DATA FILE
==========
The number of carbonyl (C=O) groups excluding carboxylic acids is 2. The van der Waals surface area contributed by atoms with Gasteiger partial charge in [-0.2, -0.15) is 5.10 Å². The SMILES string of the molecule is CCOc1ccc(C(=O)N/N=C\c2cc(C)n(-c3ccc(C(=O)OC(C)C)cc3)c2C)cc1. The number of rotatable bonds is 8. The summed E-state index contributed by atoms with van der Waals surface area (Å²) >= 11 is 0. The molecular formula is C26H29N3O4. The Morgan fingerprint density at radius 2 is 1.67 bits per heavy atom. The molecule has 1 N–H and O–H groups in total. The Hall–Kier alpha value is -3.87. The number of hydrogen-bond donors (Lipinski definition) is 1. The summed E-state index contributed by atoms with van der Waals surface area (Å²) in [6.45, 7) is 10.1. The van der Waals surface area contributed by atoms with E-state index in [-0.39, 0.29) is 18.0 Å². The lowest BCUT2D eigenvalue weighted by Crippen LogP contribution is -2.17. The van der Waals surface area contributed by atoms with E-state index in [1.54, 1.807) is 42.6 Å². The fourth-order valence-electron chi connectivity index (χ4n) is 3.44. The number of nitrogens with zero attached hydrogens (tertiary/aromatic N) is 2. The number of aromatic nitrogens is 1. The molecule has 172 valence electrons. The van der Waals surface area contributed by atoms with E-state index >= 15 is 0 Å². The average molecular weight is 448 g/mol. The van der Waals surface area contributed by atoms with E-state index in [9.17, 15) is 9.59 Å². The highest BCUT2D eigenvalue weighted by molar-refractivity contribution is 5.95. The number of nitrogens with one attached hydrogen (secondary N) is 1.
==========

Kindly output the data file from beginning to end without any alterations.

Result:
The number of carbonyl (C=O) groups excluding carboxylic acids is 2. The van der Waals surface area contributed by atoms with Gasteiger partial charge in [-0.2, -0.15) is 5.10 Å². The SMILES string of the molecule is CCOc1ccc(C(=O)N/N=C\c2cc(C)n(-c3ccc(C(=O)OC(C)C)cc3)c2C)cc1. The number of rotatable bonds is 8. The summed E-state index contributed by atoms with van der Waals surface area (Å²) >= 11 is 0. The molecular formula is C26H29N3O4. The Morgan fingerprint density at radius 2 is 1.67 bits per heavy atom. The molecule has 1 N–H and O–H groups in total. The Hall–Kier alpha value is -3.87. The number of hydrogen-bond donors (Lipinski definition) is 1. The summed E-state index contributed by atoms with van der Waals surface area (Å²) in [6.45, 7) is 10.1. The van der Waals surface area contributed by atoms with E-state index in [-0.39, 0.29) is 18.0 Å². The lowest BCUT2D eigenvalue weighted by Crippen LogP contribution is -2.17. The van der Waals surface area contributed by atoms with E-state index in [1.54, 1.807) is 42.6 Å². The fourth-order valence-electron chi connectivity index (χ4n) is 3.44. The number of nitrogens with zero attached hydrogens (tertiary/aromatic N) is 2. The number of aromatic nitrogens is 1. The molecule has 172 valence electrons. The van der Waals surface area contributed by atoms with E-state index >= 15 is 0 Å². The average molecular weight is 448 g/mol. The van der Waals surface area contributed by atoms with E-state index in [9.17, 15) is 9.59 Å². The highest BCUT2D eigenvalue weighted by molar-refractivity contribution is 5.95. The number of nitrogens with one attached hydrogen (secondary N) is 1.